There was government supervision, in later years, over the fishing grounds and for decent people it was a good thing. I have heard often from the older people that before they got the government control there was a shameless stealing of nets and gear. Some people would make a practice of being out all night plundering their fellow fishermen's nets, and then get off to some other fishing ground. This was stopped now. The supervision was done from maritime vessel under the command of a navy officer with jurisdiction to judge in common quarrels among the fishing population, and to arrest offenders and turn them over to the legal courts. One of their first order was that all nets had to be set before nightfall, and that none could row out to look at them before daybreak, when the signal was given. This stopped all stealing as all fishing had to be done in the daylight. The control ship followed the fishing population from one fishing place to another all season.

Tolleif found out soon that he had made a record with his catch of over 6,000 barrels of spring herring. I have often in my youth heard people date years and happenings after the winter Tolleif made the great herring catch. What price he got I do not know, but he came home that spring with six thousand dollars in his pocket. Now he could pay all his bills, and get things in order. The year after he built a large warehouse for his herring salting, and to house his large nets. It stood in Engesund many years, but later was sold to Bergen for $2,000. It was torn down and moved to Bergen so it must have been some building for those days, when money values were about ten to fifteen times as high as at the present time. When he got home, he like the other fishing outfitters, paid a fishing tithe, a law hated among the coast population. That the parish minister, without the least outlay, should have a large share of their income was very unreasonable. The law was repealed, but not before it had started a real bootlegging system by the fishermen bringing in false reports, and the buyers who cooperated with them in beating the law. Tolleif took $3.00 in his pocket and went to the minister, and put them on the table, and said it was his share. The minister said, "You have fished so much this winter. My share is at least twice as much." "True enough," said Tolleif, "but it is an unrighteous law, and you never have gotten, nor will get, the full amount. I have been operating at a loss for two years, and now that I have something, I should share it with you? You just sit in your office and collect, and we have to risk life and welfare to earn our money. Collect by law if you wish." The minister didn't answer, but took the money.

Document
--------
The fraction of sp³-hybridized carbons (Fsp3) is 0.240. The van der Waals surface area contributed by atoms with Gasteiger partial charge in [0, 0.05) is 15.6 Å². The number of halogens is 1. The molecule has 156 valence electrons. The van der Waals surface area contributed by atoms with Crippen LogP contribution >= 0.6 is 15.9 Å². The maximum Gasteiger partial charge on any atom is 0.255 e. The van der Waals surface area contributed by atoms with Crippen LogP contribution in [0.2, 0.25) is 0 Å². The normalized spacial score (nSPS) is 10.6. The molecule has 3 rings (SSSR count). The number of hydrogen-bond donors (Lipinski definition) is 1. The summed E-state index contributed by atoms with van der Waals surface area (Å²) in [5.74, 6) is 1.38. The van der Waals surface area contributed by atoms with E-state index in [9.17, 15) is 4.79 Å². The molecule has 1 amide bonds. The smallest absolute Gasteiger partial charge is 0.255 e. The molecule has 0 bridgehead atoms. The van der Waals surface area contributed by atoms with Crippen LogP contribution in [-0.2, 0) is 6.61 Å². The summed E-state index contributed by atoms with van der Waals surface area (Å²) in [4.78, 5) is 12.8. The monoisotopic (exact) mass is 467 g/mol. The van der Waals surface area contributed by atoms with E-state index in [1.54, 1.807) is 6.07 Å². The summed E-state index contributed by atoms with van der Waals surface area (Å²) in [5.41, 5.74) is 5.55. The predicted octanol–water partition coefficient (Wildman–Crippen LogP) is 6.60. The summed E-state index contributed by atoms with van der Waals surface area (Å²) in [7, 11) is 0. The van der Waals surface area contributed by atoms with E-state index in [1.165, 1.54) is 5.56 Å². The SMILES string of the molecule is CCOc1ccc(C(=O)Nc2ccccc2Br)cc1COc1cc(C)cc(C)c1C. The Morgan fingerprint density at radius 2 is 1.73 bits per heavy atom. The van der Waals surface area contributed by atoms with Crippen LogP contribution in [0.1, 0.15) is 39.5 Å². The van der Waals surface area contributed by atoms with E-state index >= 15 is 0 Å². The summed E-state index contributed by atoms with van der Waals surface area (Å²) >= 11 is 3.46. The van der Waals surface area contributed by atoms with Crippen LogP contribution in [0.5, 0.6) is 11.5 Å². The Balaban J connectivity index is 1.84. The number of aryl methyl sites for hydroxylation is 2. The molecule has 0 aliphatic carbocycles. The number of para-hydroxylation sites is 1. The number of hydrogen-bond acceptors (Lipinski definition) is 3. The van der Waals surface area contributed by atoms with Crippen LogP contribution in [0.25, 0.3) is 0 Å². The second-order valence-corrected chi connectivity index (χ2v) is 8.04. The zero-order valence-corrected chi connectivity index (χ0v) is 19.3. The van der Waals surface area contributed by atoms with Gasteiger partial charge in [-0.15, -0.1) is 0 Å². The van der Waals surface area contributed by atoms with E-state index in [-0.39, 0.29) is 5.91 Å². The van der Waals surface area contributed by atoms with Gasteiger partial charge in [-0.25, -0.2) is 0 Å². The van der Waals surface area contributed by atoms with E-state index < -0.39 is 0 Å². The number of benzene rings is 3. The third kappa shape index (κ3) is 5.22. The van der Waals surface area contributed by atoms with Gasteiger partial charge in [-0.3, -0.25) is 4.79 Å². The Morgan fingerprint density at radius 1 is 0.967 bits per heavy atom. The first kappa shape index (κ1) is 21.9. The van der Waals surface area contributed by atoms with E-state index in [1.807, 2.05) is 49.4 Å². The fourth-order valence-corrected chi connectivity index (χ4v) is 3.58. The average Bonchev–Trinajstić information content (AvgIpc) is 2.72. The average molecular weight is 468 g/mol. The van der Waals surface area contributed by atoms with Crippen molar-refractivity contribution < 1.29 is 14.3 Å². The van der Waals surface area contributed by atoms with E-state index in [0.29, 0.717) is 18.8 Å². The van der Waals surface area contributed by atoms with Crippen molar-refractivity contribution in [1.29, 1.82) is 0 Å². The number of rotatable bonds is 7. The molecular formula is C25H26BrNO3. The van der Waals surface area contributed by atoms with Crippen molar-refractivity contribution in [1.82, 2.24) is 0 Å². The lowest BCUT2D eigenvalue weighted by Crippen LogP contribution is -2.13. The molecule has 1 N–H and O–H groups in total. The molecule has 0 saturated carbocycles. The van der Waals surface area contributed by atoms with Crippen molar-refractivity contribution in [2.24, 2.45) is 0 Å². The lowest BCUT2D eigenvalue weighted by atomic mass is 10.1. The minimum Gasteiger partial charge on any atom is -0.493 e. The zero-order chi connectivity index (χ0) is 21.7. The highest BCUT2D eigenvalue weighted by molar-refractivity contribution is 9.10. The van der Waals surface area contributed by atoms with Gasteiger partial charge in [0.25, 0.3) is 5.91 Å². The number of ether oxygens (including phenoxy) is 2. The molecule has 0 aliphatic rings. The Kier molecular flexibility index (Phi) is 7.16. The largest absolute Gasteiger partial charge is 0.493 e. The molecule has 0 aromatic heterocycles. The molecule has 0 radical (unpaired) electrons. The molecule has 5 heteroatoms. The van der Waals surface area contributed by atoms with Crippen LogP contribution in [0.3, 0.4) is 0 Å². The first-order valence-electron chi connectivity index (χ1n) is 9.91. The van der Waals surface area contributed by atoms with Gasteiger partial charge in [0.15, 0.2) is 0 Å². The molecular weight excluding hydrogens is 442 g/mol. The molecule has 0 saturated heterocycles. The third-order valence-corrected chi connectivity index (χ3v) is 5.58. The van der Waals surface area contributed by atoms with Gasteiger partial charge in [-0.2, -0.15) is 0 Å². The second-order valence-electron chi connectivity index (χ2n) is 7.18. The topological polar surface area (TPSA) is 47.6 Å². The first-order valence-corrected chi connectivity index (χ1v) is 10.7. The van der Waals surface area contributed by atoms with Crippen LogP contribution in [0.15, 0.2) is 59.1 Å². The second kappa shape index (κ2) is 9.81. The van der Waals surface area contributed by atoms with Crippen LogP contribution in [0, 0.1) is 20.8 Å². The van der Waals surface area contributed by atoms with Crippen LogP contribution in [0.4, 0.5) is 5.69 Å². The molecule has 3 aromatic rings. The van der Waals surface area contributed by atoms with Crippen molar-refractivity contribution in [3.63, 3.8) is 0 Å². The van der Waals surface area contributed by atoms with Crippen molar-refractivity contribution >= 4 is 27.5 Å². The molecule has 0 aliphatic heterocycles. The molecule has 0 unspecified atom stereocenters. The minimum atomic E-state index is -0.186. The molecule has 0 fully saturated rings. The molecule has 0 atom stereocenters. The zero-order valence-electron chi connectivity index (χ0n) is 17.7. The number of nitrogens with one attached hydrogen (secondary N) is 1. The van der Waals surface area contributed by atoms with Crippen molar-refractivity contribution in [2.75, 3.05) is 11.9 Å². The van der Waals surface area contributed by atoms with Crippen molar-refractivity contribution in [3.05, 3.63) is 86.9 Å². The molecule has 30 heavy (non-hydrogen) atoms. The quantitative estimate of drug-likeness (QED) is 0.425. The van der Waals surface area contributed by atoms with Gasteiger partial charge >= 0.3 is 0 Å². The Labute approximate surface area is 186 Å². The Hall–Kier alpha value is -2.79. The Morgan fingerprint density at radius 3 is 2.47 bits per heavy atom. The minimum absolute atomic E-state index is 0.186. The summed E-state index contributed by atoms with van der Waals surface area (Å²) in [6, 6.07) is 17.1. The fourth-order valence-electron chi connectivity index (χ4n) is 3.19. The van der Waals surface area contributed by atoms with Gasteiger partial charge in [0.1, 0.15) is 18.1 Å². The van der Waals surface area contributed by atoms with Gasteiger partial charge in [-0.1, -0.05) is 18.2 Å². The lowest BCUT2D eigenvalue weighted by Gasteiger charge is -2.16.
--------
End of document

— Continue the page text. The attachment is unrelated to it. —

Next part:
The minister and prelate Claus Frimann, then curate to the Stord, Fitjar and Valestrand parishes, and later elected to the Norwegian Parliament (Stortinget) and church dignitary in Bergen, was a very able man. A man however, that stood upon his dignity and social standing. He and Tolleif were good friends and had respect for each other, but as they were both stubborn and independent they tried to avoid open conflict, just an occasional friendly kick-in the ribs. As an example: After Tolleif was established in Engesund, he built a new more modern living house (it still stands on the place today 2004). The old house that sheltered many generations was now torn down. Fitjar parish was a somewhat barren community out there by the coast, and very little timber grew there. When Tolleif had all in order, he held an auction for the old things from the house. Among other things, there was a lot of windowpanes that were going to be auctioned off. People in the community had built more modern houses with an upstairs and more windows. Some of the folks, half in scorn, called them glasshouses, in contrast to the old-fashioned log-houses where the light came in through a skylight in the roof from which the smoke also escaped. Now there was a change to get cheap windowpanes, and they were grabbed quickly. When the minister came to Fitjar, and heard of it he gave a roaring sermon about the frivolities and vain ideas of the times. Now it was too mean for the common people to live as his forebears did in a solid and warm cabin. No, now they had to have glasshouses, and so they bought old stuff people did not want to use themselves, as they did not have other things more useful to use their hard earned money for. The people shuddered over what they had done. Tolleif had a good laugh. He thought it was fine the minister had a theme to base his sermon on. The criticism was for him, because he had auctioned off the old glass. But in the meantime there came light and windows in the dark dwellings.